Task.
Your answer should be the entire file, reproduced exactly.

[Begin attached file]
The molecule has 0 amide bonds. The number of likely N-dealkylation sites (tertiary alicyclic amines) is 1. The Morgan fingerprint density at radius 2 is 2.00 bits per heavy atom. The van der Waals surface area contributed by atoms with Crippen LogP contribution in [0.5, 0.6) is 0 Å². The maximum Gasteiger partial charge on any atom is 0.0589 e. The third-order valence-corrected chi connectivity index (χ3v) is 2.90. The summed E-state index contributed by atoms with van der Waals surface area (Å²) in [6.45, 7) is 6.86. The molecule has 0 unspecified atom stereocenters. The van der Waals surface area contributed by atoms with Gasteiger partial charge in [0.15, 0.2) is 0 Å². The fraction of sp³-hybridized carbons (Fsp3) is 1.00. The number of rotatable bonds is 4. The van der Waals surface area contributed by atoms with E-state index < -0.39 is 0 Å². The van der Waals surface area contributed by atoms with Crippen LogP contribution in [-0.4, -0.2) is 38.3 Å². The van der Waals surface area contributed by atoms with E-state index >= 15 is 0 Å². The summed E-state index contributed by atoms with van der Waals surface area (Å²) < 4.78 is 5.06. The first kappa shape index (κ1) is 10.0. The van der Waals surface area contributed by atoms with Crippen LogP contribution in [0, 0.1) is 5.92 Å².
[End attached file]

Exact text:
The molecule has 0 amide bonds. The number of likely N-dealkylation sites (tertiary alicyclic amines) is 1. The Morgan fingerprint density at radius 2 is 2.00 bits per heavy atom. The van der Waals surface area contributed by atoms with Crippen LogP contribution in [0.5, 0.6) is 0 Å². The maximum Gasteiger partial charge on any atom is 0.0589 e. The third-order valence-corrected chi connectivity index (χ3v) is 2.90. The summed E-state index contributed by atoms with van der Waals surface area (Å²) in [6.45, 7) is 6.86. The molecule has 0 unspecified atom stereocenters. The van der Waals surface area contributed by atoms with Gasteiger partial charge in [0.15, 0.2) is 0 Å². The fraction of sp³-hybridized carbons (Fsp3) is 1.00. The number of rotatable bonds is 4. The van der Waals surface area contributed by atoms with E-state index < -0.39 is 0 Å². The van der Waals surface area contributed by atoms with Crippen LogP contribution in [-0.4, -0.2) is 38.3 Å². The van der Waals surface area contributed by atoms with E-state index >= 15 is 0 Å². The summed E-state index contributed by atoms with van der Waals surface area (Å²) < 4.78 is 5.06. The first kappa shape index (κ1) is 10.0. The van der Waals surface area contributed by atoms with Crippen LogP contribution in [0, 0.1) is 5.92 Å².